Oleg Grishenko to the right, Arkady Burulin — leader of Saratov gay community — to the left.
Yesterday President Medvedev dismissed almighty Moscow mayor Yuri Luzhkov. A mere year ago this would have seemed impossible. Yuri Mikhaylovich has lost his sense of harmony and his wish to play in the same league as the President and the Prime Minister finally let him down. Almost 18-year experience of governing the city, populated by 12 million people, with a budget of more than $30 billion, his own $4 billion fortune, more than just a mature age (74 years) and his unbelievable self-assurance have brought that heavy-weight politico to the logical final of his career.
Having commented on the matter of Luzhkov’s dismissal, ex-Prime Minister and today’s popular oppositionist Boris Nemtsov tried to provoke Dmitry Medvedev to aggravate the Luzhkov-related crisis. Nemtsov, who was struggling against Luzhkov for quite a time now, called for President to finish his political opponent off by instituting criminal lawsuits due to alleged facts of corruption and the abuses of power at Moscow mayor’s office. Otherwise — according to Nemtsov’s opinion — Luzhkov may pose a serious threat to the power tandem at the coming State Duma elections in 2011 and at the Presidential elections in 2012 as well. I’m not a member of Luzhkov’s fan-club either, but that rather looks like dancing the jig at the enemy’s grave.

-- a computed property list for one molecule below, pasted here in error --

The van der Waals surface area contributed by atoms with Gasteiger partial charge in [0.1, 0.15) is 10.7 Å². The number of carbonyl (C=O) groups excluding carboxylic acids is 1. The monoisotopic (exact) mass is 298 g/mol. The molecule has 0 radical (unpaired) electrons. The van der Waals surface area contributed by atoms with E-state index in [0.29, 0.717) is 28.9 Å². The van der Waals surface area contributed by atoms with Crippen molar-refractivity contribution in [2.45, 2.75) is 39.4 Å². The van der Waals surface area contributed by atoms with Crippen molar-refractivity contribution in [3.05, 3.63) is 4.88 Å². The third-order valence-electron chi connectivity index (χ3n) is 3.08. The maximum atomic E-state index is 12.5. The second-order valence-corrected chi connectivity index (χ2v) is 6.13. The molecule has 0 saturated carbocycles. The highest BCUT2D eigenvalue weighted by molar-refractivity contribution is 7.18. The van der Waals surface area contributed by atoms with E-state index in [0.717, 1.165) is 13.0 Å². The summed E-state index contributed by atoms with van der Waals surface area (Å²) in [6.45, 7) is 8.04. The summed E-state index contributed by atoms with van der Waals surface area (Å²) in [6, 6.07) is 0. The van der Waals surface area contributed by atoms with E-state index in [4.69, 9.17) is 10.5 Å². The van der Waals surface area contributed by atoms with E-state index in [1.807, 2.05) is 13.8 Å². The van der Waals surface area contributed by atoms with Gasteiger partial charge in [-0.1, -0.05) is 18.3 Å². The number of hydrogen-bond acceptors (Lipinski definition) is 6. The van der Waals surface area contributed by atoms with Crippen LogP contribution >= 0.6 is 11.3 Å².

It seems that there are still quite a lot of politicians in that weird Russian democracy, whose fate in the nearest future may be the same as the fate of Moscow mayor. For example, Saratov mayor Oleg Grishenko did not only steal millions of rubles from the city treasury — as if he was trying to follow the example of his Moscow colleague (the scale, though, is surely incomparable). Unlike the former capital governor —who was known as an outstanding homophobe — he openly supports gay community of Saratov. Such excessive tolerance is not very welcome in Russia. Had Mr. Grishenko only been stealing, he might have kept his post (given the background of today’s Russia, honest mayor is a rara avis, you see). But a mayor who supports gays — is a little bit over the top.